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‘EV Revolution’: East Midlands set for EV boom according to new research

‘EV Revolution’: East Midlands set for EV boom according to new research

Midlands Connect is hosting an online EV conference on Tuesday 1st March, sign up here Electric Vehicle Conference Tickets, Tue 1 Mar 2022 at 09:00

East Midlands could have 744,166 electric cars (EVs) on its roads by 2030 – a 2,837% increase on today

3,642 new public charging points will be needed in the region to keep pace with the boom

£131 million ‘Electric vehicle fund' needed to help Midlands councils to install the public charging points needed 

Research released to coincide with Midlands Connect and WSP EV conference held on 1 March 

New research**from Midlands Connect suggests thatthe East Midlands is on the brink of an EV boom and could see over 740,000 electric cars on its streets by the end of the decade. These new projections have been released by Midlands Connect and WSP ahead of its EV conference, taking place on 1st March 2022.  

Figures suggest that the East Midlands will see a 2,837% increase in uptake in Electric Vehicles by the end of 2030. The number of EVs in the area is predicted to rise from 25,337 today to 744,166 by the end of 2030. The Midlands region as a whole could see 1,769,855​ EVs on its roads in this same time frame, meaning nearly a third (28.4%) of all vehicles registered in the Midlands Connect area could be an electric vehicle by the end of 2030.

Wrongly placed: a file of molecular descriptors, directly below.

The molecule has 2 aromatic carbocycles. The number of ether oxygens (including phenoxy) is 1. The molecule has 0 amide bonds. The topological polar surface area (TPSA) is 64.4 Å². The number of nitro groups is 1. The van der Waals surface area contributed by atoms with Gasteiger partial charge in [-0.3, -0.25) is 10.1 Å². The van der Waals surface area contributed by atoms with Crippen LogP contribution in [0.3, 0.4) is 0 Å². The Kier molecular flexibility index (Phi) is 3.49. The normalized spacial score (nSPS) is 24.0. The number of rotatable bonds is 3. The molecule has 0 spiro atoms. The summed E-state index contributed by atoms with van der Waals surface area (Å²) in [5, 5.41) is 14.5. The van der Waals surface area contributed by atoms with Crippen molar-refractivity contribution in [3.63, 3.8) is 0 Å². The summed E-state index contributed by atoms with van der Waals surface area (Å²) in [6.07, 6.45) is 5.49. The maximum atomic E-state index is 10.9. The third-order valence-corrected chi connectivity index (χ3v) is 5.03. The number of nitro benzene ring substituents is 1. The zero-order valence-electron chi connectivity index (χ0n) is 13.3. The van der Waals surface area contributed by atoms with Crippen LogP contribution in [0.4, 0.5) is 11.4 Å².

WSP forecasts that the East Midlands will need a further 3,642 new public EV charging points by the end of 2030 to support the predicted increase in EV use. The wider Midlands will require 8,909 new public charging points in this period.

While local councils have worked tirelessly to improve the city’s EV infrastructure, analysis by Midlands Connect suggests that a £131 million ‘Electric Vehicle fund’ is needed to support them in delivering the public charging points needed this decade. Research predicts that private businesses will fund just over half of the electric vehicle charging points needed on the network (51%), with local authorities expected to deliver the other half (49%). 

The conference today will bring together academics, politicians and policymakers to tackle the challenges and opportunities facing the Electric Vehicle industry – examining issues including the need for extra capacity on the national grid to power the EV network; how to support EV charging for those with no off-road parking and how to ensure EV charging points are installed in the right locations.

Commenting on the research Midlands Connect’s​ CEO Maria Machancoses said: 

“The East Midlands is on the brink of a boom in Electric Vehicles and could see every third car being an electric one by the end of decade. But more than this, we could also see thousands of new jobs created in the manufacturing, installation and repair of electric vehicles and charging points.

“Local Authorities across the Midlands are doing a great job to roll out charging points, but they cannot do this alone. Government, the automotive industry and private suppliers must all play a part in speeding up the roll out and ensuring councils have the support they need. The Midlands started the industrial revolution and we are trying to make it our mission to make the Midlands the home of the green industrial revolution.” 

Giles Perkins, Head of Profession for Future Mobility at WSP, said:

“We are on the cusp of a monumental change in transport and a decisive pivot away from fossil fuel-based transport modes to the age of the electric vehicle. This brings with it several challenges, not least the requirement for large scale deployment of charging infrastructure, which we must ensure provides convenient, equitable and inclusive solutions for all.

“However, this revolution also presents real opportunities for us through green investment and regeneration, new jobs and skills, as well as the benefits of improved local air quality, reduced carbon emissions and a spur to renewable energy.”

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